Hockey Stick Length - Explained, News, Novice, 2015-2016 (Hamilton Jr Bulldogs)

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Hockey Stick Length - Explained
Submitted By Phil Wilson on Saturday, August 29, 2015
Next practice you may want to consider bringing a hacksaw... especially after reading this!

Hockey Stick Length Explained – Why I carry a hacksaw to lessons
An article by Peter Russo

Those that know me know I am pretty adamant about players (especially young players) using the proper length stick. At the end of the season at Brooks School (where I coach) the boys bought me a hacksaw as a joke.

There was one practice in the beginning of the year where there were about 18 back up sticks on the bench. At first the guys were cursing my name because they now had to actually bend their knees when they skate, but as they got used to it many of them started to thank me. One of the biggest success stories was one of our Captains, PJ Kelleher, who scored 4 goals as a Junior and then scored 17 this season as a senior. In total we cut SIX inches off his stick this year by the time the championship game came around. In 3 playoff games (St. Sebs, Choate, Belmont Hill) we scored a total of 10 goals from 7 different players. Of those 7 players there was a total of 20 inches of cut stick from the start of the season. We ended up winning the New England Large School Championship partly because we executed when it counted.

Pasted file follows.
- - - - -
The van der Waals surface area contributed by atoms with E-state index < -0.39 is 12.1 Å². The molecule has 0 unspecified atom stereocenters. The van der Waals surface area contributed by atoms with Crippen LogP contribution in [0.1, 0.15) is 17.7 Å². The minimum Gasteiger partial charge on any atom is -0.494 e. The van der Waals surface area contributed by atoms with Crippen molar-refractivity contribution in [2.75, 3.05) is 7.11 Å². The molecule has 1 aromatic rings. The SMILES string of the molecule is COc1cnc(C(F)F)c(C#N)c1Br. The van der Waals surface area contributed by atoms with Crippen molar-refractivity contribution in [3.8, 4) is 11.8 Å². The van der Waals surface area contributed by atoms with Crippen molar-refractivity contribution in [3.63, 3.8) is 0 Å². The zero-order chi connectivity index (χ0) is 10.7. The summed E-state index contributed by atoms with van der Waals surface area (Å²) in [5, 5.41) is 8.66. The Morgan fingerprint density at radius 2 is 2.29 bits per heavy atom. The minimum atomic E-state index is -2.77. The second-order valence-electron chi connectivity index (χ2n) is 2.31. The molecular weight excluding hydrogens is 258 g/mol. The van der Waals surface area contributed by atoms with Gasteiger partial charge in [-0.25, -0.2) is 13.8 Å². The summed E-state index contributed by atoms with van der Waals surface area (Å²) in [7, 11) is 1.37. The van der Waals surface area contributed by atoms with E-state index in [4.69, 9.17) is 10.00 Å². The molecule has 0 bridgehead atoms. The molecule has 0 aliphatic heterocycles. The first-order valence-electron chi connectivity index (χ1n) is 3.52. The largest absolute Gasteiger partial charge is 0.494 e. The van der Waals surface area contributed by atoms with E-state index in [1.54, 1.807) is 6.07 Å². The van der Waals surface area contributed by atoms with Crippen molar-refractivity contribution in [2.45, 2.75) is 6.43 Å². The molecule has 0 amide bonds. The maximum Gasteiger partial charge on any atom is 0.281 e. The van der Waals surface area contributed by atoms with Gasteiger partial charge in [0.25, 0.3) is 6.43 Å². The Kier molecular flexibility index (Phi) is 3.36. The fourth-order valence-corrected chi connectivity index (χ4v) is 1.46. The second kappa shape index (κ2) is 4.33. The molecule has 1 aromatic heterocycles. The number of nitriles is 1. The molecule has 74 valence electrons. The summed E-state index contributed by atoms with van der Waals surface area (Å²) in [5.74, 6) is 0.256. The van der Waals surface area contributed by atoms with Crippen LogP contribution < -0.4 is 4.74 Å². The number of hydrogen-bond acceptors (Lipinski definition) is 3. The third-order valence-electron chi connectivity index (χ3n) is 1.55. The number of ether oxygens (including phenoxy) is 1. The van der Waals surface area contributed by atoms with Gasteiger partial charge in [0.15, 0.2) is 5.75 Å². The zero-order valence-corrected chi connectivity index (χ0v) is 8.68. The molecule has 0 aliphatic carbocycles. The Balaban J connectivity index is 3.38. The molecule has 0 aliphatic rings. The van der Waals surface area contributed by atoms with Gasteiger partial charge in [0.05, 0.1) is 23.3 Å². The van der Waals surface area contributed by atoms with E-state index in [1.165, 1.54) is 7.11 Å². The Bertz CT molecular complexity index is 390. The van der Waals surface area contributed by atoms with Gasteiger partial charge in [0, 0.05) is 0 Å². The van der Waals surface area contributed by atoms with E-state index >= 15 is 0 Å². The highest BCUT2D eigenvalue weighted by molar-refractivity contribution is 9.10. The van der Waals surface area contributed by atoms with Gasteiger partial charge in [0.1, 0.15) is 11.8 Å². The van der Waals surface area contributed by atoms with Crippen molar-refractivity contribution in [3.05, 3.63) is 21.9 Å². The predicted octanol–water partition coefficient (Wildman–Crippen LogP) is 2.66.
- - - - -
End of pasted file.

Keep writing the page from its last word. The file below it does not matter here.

Lets start with skating. To properly skate with the puck with your hands in front of your body proper stick length is vital. (As shown below by one of the greatest all time, Super Mario)


When talking stick length people always come at me with Lemieux used tall sticks. Which just isn't true, it just seemed that way because he had a long reach and wide “puck radius”. Puck Radius is the term I ingeniously use to describe the diameter around a players body in which they can make plays in. The wider the better. As shown above, shoulders in line, hands in front of body while skating.

Now lets talk shooting while skating. This is always the kicker. “But Coach how will I shoot with a shorter stick.” If you want to shoot standing straight up in your driveway, yes you will run into trouble. But if you want to keep your hips down and shoot in stride or execute a catch and shoot you’ll need a proper stick length.

Ovi Shot - editOvi stick length

Above is Ovi shooting in stride. Next to that is a picture of his stick length on skates. Near his collarbone. See how his top hand can come off his body and off his shoulder line? He can also maintain his knee bend which is crucial to this shot. With the tall stick his left shoulder is going to have to pull OUT/UP or his knees are going to pop UP. Here is left elbow is able to stay in front of his body line which is important. You want to direct your energy to the puck/net not to the ceiling/corner. He can rip this shot off in stride without giving away shot. He scores a lot of goals.